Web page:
Service in ACS offices: Division of Chemical Information: councilor, 1992–2024, chair, 1989, chair-elect, 1988, secretary-treasurer, 1984–87, corresponding secretary, 1982, archivist, 2006–; Publications, 1990–, committee chair, 1990–95; Chemical Information Bulletin, editor, 1977–83.
Member: Member of ACS since 1972. International Union of Pure and Applied Chemistry (IUPAC), Committee on Publications and Cheminformatics Data Standards, chair; Chemical Structure Association Trust, Board of Trustees; Philosopher’s Information Center, Board of Trustees. ACS Division: Chemical Information.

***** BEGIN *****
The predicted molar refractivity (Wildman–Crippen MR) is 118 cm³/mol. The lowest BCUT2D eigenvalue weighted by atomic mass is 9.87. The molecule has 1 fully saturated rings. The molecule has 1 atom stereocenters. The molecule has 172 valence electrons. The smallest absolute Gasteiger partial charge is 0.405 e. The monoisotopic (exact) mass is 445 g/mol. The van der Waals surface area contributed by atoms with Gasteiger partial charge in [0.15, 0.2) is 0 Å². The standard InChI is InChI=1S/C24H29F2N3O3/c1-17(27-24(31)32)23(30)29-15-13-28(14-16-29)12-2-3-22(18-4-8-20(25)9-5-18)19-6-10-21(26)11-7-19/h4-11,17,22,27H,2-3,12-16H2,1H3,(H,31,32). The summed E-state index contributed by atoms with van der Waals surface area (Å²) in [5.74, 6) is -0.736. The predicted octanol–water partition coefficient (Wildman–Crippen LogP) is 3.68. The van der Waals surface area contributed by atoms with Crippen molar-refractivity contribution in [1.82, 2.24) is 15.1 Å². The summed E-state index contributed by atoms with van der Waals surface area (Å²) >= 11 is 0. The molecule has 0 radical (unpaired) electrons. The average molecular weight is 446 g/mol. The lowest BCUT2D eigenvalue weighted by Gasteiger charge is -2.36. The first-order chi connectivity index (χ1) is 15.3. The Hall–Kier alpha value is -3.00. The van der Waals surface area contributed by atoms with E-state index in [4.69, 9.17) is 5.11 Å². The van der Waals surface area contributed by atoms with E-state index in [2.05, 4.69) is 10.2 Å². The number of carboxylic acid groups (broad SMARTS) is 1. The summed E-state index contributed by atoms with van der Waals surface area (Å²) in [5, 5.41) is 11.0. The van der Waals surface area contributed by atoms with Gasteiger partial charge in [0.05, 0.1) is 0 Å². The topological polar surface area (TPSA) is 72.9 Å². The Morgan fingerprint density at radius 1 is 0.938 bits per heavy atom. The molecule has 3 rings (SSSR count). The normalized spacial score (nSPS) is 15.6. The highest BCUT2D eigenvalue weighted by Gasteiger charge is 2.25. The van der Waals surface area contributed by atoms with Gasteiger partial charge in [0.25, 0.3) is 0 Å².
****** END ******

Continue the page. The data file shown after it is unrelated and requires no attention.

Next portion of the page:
Related activities: US National Committee for IUPAC, vice-chair, 2020–; Chemistry International Editorial Board, member, 2015–; Pure and Applied Chemistry Editorial Advisory Board, ex officio member, 2020–; Chemical Structure Association Trust, board member, 1990–, chair, Grants Committee, 2002–, secretary, 2002–; Information Industry Association, board member, 1997–98; American Society for Information Science, board member, 1996–98, Delaware Valley Chapter chair, 1994, secretary 1992–94; National Federation of Abstracting and Information Services, president, 1989; Information Policy and Copyright Committee, chair, 1991–2002; Journal of Electronic Publishing, Editorial Advisory Board, 1993–96; Chemical Notation Association, president, 1980, secretary, 1976–79; American Institute of Chemists, Philadelphia Chapter secretary, 1981–82; Institute for Scientific Information, executive vice president, database publishing, 1989–95.